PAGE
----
Anyone out there remember “Lie to Me”? It is a TV series about a group of psychologists who solved mysteries by decoding the micro-expressions of various players until they unraveled the problem or found the missing person or whatever. That’s where I first heard of micro-expressions, which are involuntary and almost imperceptible facial expressions that express a person’s emotions — before the person consciously arranges her features to show whatever she thinks she’s feeling or wants others to see. Micro-expressions most often occur when a person is trying to hide her true feelings — or is lying, which is the premise of the TV series.
Turns out, dogs have micro-expressions too.
These are similar to — but far more subtle and easier to miss than — calming signals. Calming signals are dog body language cues that offer insight into how the dog is feeling, and they can be involuntary. But dogs can actively choose to offer calming signals, and they often do so — to other dogs and to humans, as targeted communication. But even involuntary calming signals are communicative. Examples of calming signals are the lip-licks and yawns of a stressed dog. These serve to both self-soothe (calm the dog) and tell others that she’s stressed. More examples are given in Please Back Off.
Micro-expressions in dogs, according to research done in Japan, are similar to micro-expressions in humans; they are fleeting and very easy to miss. But they also reveal preferences and can show an astute observer whether a dog is happy about something or feeling fear or dread. The researcher, Miho Nagasawa, has also studied the link between oxytocin level and dog-human interactions (dogs’ oxytocin levels rise when they gaze at their owner or interact; people’s oxytocin also rises when they stroke a dog).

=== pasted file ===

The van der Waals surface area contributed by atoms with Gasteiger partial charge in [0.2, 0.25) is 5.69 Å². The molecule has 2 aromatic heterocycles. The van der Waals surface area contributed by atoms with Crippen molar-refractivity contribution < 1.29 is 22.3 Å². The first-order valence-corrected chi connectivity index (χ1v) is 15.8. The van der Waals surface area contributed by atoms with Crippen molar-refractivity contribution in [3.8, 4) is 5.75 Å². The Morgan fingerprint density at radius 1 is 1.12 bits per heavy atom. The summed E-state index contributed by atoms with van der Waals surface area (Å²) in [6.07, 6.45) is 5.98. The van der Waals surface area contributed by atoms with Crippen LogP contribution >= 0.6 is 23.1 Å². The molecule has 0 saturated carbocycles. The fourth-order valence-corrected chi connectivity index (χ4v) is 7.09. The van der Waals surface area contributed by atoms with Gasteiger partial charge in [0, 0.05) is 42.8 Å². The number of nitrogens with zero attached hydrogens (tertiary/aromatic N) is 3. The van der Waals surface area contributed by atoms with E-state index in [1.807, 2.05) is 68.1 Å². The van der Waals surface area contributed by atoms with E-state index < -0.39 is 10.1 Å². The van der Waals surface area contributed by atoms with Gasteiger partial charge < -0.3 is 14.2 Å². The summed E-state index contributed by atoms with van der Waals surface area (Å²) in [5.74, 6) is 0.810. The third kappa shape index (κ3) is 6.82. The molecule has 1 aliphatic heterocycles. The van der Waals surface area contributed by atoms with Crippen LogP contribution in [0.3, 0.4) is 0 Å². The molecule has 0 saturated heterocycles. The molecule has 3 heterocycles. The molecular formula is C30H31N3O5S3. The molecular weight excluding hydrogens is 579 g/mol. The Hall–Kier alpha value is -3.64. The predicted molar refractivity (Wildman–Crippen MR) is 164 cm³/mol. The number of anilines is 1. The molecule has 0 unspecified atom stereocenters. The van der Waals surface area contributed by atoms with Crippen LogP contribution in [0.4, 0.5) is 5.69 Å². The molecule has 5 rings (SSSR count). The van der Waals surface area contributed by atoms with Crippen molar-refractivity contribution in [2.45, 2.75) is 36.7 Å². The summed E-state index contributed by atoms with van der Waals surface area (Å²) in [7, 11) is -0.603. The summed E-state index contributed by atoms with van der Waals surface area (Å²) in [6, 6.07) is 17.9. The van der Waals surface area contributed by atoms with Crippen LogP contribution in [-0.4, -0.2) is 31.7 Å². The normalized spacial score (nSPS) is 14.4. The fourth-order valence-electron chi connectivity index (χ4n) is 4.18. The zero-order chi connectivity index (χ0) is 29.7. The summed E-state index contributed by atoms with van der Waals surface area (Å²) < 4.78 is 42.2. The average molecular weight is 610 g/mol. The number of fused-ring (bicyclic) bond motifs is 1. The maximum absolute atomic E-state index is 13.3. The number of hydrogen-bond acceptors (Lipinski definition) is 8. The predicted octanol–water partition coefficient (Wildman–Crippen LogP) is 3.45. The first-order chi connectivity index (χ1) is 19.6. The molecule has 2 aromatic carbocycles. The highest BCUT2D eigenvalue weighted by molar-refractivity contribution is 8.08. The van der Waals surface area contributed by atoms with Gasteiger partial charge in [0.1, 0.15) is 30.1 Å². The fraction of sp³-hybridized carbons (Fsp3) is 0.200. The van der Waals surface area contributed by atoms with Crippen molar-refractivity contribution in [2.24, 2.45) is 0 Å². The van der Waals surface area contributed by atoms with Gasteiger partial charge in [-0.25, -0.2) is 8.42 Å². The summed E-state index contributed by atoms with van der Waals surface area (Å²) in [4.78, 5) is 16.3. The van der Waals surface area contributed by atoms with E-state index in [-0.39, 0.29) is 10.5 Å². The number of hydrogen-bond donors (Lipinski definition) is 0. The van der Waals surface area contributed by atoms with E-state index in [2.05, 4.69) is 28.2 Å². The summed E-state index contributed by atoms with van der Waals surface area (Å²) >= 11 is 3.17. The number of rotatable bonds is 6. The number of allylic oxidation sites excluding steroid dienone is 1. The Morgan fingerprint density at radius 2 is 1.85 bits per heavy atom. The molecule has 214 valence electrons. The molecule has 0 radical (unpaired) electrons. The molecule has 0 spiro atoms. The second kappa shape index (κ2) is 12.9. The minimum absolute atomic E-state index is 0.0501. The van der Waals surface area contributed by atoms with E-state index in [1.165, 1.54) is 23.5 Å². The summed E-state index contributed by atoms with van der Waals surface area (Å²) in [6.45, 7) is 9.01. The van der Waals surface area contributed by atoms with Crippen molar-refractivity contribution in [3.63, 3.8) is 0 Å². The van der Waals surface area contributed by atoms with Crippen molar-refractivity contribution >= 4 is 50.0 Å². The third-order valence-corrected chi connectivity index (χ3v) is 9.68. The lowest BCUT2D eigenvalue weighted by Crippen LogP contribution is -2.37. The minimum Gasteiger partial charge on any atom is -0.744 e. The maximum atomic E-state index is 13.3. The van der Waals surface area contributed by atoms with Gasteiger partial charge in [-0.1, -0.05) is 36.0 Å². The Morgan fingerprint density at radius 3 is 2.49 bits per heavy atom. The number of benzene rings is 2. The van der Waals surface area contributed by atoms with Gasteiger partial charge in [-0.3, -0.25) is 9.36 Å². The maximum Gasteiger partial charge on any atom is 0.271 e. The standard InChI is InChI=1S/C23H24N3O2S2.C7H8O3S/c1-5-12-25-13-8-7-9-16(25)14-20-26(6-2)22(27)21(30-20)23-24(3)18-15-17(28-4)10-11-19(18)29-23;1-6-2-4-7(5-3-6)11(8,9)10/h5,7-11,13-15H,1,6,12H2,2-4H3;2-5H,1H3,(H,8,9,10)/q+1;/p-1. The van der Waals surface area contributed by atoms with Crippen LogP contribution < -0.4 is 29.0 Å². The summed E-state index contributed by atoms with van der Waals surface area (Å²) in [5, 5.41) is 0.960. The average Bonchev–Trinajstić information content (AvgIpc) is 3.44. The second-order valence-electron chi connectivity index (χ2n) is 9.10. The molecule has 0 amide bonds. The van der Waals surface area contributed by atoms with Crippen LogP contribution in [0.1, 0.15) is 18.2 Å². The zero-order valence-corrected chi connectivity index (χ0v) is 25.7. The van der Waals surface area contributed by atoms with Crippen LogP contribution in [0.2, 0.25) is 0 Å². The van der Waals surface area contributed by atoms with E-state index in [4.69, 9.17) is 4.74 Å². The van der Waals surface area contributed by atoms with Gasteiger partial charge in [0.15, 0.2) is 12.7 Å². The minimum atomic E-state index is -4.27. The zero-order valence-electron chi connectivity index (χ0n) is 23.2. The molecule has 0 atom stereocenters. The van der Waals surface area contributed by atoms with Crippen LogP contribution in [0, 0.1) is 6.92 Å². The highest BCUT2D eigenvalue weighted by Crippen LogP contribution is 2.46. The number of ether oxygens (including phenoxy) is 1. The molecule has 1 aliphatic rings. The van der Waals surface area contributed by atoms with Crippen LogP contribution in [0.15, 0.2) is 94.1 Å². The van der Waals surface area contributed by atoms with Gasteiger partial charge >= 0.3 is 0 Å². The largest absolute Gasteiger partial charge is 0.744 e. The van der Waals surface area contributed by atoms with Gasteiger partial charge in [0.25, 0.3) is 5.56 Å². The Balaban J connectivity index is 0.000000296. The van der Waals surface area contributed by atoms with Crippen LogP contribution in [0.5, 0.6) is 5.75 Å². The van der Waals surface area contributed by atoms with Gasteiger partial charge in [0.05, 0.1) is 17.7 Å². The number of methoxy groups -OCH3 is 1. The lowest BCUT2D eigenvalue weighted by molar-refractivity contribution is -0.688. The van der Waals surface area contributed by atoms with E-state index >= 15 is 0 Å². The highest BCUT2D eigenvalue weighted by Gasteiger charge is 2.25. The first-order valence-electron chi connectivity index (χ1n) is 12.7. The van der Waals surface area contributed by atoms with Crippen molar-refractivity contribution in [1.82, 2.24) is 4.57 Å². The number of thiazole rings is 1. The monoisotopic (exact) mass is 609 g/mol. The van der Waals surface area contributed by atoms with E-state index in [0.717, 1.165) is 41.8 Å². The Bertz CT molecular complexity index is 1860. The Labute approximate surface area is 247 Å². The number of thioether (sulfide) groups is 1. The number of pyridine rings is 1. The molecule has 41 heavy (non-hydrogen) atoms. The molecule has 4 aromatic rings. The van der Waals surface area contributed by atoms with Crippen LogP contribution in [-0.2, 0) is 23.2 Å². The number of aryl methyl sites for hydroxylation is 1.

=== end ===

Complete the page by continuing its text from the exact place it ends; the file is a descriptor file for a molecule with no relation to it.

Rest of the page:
Back to micro-expressions. Dogs show, with quick ear flicks, if they find something (or someone) unappealing or frightening. They show, with a quick eyebrow raise, pleasure at the sight of their human or a favorite toy. The images were captured with high-speed cameras, and are probably too fast for most of us to notice. You can read more about it in Dr. Stanley Coren’s blog post, “Just How Happy Is Your Dog?”
As with MRI studies by Dr. Gregory Berns, the research points to more and more ways that dogs and humans are alike in how we experience and show emotions. I don’t find the similarities terribly surprising, but I do think that the more we learn about how dogs (and other nonhumans) think and feel, the harder it will be to justify or excuse much of our terrible treatment of them. It also offers a great excuse for spending time just watching your dog … you both get that nice oxytocin boost, and you might observe some fleeting body language cues that will help you understand your dog better!